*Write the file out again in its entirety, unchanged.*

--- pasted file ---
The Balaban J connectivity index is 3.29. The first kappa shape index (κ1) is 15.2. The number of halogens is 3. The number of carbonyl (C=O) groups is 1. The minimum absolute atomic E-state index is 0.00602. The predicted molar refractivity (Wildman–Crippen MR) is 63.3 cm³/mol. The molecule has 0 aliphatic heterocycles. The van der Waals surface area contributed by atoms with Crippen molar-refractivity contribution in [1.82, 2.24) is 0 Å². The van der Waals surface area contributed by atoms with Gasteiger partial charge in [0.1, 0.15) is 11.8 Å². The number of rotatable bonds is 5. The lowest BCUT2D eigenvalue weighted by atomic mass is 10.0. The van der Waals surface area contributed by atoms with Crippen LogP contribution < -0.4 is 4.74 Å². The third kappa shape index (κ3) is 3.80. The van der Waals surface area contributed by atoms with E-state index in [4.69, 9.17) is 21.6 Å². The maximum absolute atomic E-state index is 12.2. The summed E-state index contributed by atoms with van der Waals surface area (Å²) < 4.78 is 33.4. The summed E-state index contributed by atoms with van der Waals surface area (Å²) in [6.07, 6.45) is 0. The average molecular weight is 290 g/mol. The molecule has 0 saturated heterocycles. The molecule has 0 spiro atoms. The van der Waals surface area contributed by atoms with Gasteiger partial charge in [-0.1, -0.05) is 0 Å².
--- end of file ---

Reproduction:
The Balaban J connectivity index is 3.29. The first kappa shape index (κ1) is 15.2. The number of halogens is 3. The number of carbonyl (C=O) groups is 1. The minimum absolute atomic E-state index is 0.00602. The predicted molar refractivity (Wildman–Crippen MR) is 63.3 cm³/mol. The molecule has 0 aliphatic heterocycles. The van der Waals surface area contributed by atoms with Crippen molar-refractivity contribution in [1.82, 2.24) is 0 Å². The van der Waals surface area contributed by atoms with Gasteiger partial charge in [0.1, 0.15) is 11.8 Å². The number of rotatable bonds is 5. The lowest BCUT2D eigenvalue weighted by atomic mass is 10.0. The van der Waals surface area contributed by atoms with Crippen LogP contribution < -0.4 is 4.74 Å². The third kappa shape index (κ3) is 3.80. The van der Waals surface area contributed by atoms with E-state index in [4.69, 9.17) is 21.6 Å². The maximum absolute atomic E-state index is 12.2. The summed E-state index contributed by atoms with van der Waals surface area (Å²) < 4.78 is 33.4. The summed E-state index contributed by atoms with van der Waals surface area (Å²) in [6.07, 6.45) is 0. The average molecular weight is 290 g/mol. The molecule has 0 saturated heterocycles. The molecule has 0 spiro atoms. The van der Waals surface area contributed by atoms with Gasteiger partial charge in [-0.1, -0.05) is 0 Å².